Tusser wrote A Hundreth Good Pointes of Husbandrie in 1557, then Five Hundred Points of Good Husbandry in 1573. Excerpts appeared in numerous works, including an 1812 edition of his work. HERE
Good husband and housewife, now chiefly be glad
Thing's handsome to have, as they ought to be had,
They both do provide against Christmas do come,
To welcome their neighbour, good cheer to have some,
Good bread and good drink, a good fire in the hall,
Brawn pudding and souse, and good mustard withal.
Beef, mutton, and pork, shred pies of the best,
Pig, veal, goose, and capon, and turkey well drest;
Cheese, apples, and nuts, jolly carols to hear.
As then in the country is counted good cheer.
What cost to good husband is any of this,
Good household provision only it is;
Of other the like I do leave out a many,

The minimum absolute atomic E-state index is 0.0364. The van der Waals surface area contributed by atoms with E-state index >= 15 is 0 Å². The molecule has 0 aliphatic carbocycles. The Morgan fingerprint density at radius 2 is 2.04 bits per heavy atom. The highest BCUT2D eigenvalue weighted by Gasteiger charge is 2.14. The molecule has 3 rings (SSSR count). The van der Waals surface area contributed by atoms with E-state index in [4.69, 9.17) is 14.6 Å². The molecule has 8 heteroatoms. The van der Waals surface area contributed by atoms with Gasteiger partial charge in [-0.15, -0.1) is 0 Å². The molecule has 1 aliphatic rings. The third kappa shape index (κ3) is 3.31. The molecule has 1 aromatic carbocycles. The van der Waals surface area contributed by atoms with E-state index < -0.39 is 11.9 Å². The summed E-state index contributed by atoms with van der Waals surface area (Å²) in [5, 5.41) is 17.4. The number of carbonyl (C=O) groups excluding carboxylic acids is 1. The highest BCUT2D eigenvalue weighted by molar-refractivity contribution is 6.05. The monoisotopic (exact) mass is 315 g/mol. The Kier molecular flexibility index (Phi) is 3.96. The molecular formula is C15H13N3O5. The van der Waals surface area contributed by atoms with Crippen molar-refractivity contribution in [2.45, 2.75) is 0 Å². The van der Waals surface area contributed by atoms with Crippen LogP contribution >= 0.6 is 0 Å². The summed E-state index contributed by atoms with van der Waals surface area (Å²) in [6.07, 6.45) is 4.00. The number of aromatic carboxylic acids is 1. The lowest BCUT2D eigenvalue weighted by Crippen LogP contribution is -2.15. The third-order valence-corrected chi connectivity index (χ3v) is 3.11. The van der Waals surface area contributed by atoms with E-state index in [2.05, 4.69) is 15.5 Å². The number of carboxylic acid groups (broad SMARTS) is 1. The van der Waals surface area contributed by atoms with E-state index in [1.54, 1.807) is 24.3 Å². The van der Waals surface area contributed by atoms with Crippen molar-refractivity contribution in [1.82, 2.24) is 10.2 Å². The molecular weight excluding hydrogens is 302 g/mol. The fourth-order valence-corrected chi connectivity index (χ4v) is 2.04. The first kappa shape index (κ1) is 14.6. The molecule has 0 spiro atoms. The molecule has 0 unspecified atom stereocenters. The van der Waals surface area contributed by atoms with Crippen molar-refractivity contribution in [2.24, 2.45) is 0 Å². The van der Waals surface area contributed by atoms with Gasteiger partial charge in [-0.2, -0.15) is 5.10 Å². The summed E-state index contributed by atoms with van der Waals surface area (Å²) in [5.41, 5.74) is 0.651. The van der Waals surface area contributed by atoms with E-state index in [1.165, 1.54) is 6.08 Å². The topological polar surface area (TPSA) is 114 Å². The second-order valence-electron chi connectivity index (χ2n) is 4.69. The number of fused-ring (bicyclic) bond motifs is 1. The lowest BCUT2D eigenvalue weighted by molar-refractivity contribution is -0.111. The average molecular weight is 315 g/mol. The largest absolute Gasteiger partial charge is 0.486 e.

That costeth the husbandman never a penny.
The "Christmas husbandly fare," is interesting as a genuine picture of the mode of living in the sixteenth century. The different viands enumerated are still known by the names which they bear in the text, if we except "shred pies," which appear to be mince pies, as they are now called. Butcher's meat, poultry, native fruits, and home brewed, were then thought amply sufficient.
Five Hundred Points of Good Husbandry (1573) 1812 edition
Christmas with the Poets. London: 1851. Pictures from Tusser section
©2019 Patricia Bixler Reber
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